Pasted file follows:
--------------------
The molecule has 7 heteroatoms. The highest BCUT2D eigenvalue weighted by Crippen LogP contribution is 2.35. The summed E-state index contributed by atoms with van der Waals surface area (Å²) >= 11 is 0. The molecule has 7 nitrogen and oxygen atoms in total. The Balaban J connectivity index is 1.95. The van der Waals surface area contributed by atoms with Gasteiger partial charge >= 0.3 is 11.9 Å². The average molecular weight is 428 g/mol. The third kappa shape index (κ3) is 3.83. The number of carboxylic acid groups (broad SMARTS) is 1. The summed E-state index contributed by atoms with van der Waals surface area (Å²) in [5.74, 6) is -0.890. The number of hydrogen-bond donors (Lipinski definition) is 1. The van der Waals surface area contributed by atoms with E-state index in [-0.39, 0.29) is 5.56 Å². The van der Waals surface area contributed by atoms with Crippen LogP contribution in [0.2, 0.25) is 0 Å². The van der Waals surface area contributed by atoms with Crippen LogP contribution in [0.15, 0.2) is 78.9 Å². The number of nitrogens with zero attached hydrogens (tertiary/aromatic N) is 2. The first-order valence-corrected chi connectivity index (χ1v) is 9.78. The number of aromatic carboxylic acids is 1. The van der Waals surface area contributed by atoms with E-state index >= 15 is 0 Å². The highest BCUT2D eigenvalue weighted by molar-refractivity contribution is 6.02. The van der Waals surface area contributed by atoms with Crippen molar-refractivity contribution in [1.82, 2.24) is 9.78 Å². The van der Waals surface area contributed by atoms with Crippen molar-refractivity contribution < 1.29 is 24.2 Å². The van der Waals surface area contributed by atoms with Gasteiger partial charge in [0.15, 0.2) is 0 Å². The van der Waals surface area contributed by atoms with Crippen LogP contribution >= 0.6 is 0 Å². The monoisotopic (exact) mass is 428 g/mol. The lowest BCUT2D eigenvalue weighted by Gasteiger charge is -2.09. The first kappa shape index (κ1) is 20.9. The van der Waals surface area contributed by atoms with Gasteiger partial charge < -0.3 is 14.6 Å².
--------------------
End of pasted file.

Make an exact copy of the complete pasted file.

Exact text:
The molecule has 7 heteroatoms. The highest BCUT2D eigenvalue weighted by Crippen LogP contribution is 2.35. The summed E-state index contributed by atoms with van der Waals surface area (Å²) >= 11 is 0. The molecule has 7 nitrogen and oxygen atoms in total. The Balaban J connectivity index is 1.95. The van der Waals surface area contributed by atoms with Gasteiger partial charge >= 0.3 is 11.9 Å². The average molecular weight is 428 g/mol. The third kappa shape index (κ3) is 3.83. The number of carboxylic acid groups (broad SMARTS) is 1. The summed E-state index contributed by atoms with van der Waals surface area (Å²) in [5.74, 6) is -0.890. The number of hydrogen-bond donors (Lipinski definition) is 1. The van der Waals surface area contributed by atoms with E-state index in [-0.39, 0.29) is 5.56 Å². The van der Waals surface area contributed by atoms with Crippen LogP contribution in [0.2, 0.25) is 0 Å². The van der Waals surface area contributed by atoms with Crippen LogP contribution in [0.15, 0.2) is 78.9 Å². The number of nitrogens with zero attached hydrogens (tertiary/aromatic N) is 2. The first-order valence-corrected chi connectivity index (χ1v) is 9.78. The number of aromatic carboxylic acids is 1. The van der Waals surface area contributed by atoms with E-state index >= 15 is 0 Å². The highest BCUT2D eigenvalue weighted by molar-refractivity contribution is 6.02. The van der Waals surface area contributed by atoms with Crippen molar-refractivity contribution in [1.82, 2.24) is 9.78 Å². The van der Waals surface area contributed by atoms with Crippen molar-refractivity contribution < 1.29 is 24.2 Å². The van der Waals surface area contributed by atoms with Gasteiger partial charge in [0.15, 0.2) is 0 Å². The van der Waals surface area contributed by atoms with Crippen LogP contribution >= 0.6 is 0 Å². The monoisotopic (exact) mass is 428 g/mol. The lowest BCUT2D eigenvalue weighted by Gasteiger charge is -2.09. The first kappa shape index (κ1) is 20.9. The van der Waals surface area contributed by atoms with Gasteiger partial charge < -0.3 is 14.6 Å².